Like many farmers across Iowa, Mike Sibbel will start harvest a week or two later than normal this year due to a late-planted crop. In the meantime, he’s watching the condition of his corn crop closely and hoping it stays standing upright until it’s ready for the combine.

"I hope we don’t get any more bad winds," Sibbel said last week as thunderstorm clouds built up west of his Carroll County farm. "Some of this corn probably can’t stand much more."

Several stresses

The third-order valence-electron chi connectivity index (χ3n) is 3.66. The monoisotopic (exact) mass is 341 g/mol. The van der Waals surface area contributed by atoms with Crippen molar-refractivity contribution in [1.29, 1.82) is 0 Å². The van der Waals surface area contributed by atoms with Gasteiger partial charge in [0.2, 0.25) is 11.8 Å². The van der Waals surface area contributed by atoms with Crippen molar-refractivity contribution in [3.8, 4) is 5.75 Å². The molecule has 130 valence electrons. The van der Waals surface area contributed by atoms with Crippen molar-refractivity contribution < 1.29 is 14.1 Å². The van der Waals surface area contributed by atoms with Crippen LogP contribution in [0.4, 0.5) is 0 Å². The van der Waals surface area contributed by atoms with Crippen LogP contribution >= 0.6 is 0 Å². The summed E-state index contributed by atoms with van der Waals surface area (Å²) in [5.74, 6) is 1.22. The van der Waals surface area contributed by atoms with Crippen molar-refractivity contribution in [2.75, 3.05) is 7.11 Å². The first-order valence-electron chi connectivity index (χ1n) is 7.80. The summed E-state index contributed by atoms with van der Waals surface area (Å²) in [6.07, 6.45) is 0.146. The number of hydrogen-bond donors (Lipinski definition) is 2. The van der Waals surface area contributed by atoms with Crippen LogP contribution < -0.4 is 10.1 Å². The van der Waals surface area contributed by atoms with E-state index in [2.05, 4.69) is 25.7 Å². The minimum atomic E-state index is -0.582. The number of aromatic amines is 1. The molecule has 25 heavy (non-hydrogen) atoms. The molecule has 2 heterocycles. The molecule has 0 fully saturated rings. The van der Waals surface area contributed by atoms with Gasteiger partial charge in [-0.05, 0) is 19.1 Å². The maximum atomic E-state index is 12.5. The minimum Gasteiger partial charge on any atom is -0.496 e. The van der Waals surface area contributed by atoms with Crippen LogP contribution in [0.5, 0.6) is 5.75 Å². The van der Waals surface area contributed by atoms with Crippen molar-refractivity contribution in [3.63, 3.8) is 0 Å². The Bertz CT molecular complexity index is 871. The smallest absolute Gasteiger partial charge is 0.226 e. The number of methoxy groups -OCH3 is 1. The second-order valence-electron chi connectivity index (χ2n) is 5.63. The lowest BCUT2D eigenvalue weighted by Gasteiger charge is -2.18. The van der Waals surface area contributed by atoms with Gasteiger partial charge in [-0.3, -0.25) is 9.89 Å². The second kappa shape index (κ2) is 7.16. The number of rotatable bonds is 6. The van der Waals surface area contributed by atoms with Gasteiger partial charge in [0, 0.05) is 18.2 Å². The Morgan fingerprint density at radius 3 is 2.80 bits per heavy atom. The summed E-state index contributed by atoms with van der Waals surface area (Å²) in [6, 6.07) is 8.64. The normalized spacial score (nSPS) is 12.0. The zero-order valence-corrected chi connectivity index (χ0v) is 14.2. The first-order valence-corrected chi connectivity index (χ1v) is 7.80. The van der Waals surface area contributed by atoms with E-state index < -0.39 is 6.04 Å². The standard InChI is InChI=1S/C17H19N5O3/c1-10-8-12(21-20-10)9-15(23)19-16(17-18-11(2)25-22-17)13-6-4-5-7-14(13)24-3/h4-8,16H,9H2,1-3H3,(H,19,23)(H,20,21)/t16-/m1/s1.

A variety of stresses this year has caused stalk quality to deteriorate quickly this fall, according to Mark Johnson, Iowa State University (ISU) Extension crop specialist in north-central Iowa. Much of the crop was planted in wet conditions, which hindered root development and limited nutrient uptake. Exceedingly hot and dry weather ...